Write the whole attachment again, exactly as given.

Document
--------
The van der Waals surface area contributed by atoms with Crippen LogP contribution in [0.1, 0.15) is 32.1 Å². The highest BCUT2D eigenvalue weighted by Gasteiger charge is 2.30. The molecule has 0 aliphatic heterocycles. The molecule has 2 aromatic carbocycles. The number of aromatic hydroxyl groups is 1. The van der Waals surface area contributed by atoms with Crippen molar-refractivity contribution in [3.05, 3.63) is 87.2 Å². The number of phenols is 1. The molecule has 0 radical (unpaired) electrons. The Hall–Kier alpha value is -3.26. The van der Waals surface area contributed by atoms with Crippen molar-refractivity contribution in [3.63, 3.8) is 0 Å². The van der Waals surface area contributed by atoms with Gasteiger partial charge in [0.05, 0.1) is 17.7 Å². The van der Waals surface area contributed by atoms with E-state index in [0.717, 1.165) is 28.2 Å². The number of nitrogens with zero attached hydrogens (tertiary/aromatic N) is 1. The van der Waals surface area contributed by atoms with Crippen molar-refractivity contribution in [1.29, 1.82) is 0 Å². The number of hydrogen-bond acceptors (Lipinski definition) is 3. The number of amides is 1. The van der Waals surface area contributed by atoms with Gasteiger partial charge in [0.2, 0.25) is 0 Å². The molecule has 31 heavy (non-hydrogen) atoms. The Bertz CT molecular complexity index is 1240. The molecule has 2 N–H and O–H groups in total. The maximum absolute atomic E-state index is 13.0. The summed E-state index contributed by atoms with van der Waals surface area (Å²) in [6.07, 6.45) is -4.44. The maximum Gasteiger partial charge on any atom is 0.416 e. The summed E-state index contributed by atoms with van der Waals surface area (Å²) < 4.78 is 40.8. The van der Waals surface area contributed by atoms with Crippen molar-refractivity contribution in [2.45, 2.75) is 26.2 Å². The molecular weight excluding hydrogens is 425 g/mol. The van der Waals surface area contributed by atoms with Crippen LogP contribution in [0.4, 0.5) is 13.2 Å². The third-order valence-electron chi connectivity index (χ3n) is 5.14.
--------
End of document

The van der Waals surface area contributed by atoms with Crippen LogP contribution in [0.1, 0.15) is 32.1 Å². The highest BCUT2D eigenvalue weighted by Gasteiger charge is 2.30. The molecule has 0 aliphatic heterocycles. The molecule has 2 aromatic carbocycles. The number of aromatic hydroxyl groups is 1. The van der Waals surface area contributed by atoms with Crippen molar-refractivity contribution in [3.05, 3.63) is 87.2 Å². The number of phenols is 1. The molecule has 0 radical (unpaired) electrons. The Hall–Kier alpha value is -3.26. The van der Waals surface area contributed by atoms with Crippen molar-refractivity contribution in [3.63, 3.8) is 0 Å². The van der Waals surface area contributed by atoms with Gasteiger partial charge in [0.05, 0.1) is 17.7 Å². The van der Waals surface area contributed by atoms with E-state index in [0.717, 1.165) is 28.2 Å². The number of nitrogens with zero attached hydrogens (tertiary/aromatic N) is 1. The van der Waals surface area contributed by atoms with Crippen molar-refractivity contribution in [1.29, 1.82) is 0 Å². The number of hydrogen-bond acceptors (Lipinski definition) is 3. The number of amides is 1. The van der Waals surface area contributed by atoms with Gasteiger partial charge in [0.2, 0.25) is 0 Å². The molecule has 31 heavy (non-hydrogen) atoms. The Bertz CT molecular complexity index is 1240. The molecule has 2 N–H and O–H groups in total. The maximum absolute atomic E-state index is 13.0. The summed E-state index contributed by atoms with van der Waals surface area (Å²) in [6.07, 6.45) is -4.44. The maximum Gasteiger partial charge on any atom is 0.416 e. The summed E-state index contributed by atoms with van der Waals surface area (Å²) < 4.78 is 40.8. The van der Waals surface area contributed by atoms with Crippen molar-refractivity contribution in [2.45, 2.75) is 26.2 Å². The molecular weight excluding hydrogens is 425 g/mol. The van der Waals surface area contributed by atoms with Crippen LogP contribution in [0.4, 0.5) is 13.2 Å². The third-order valence-electron chi connectivity index (χ3n) is 5.14.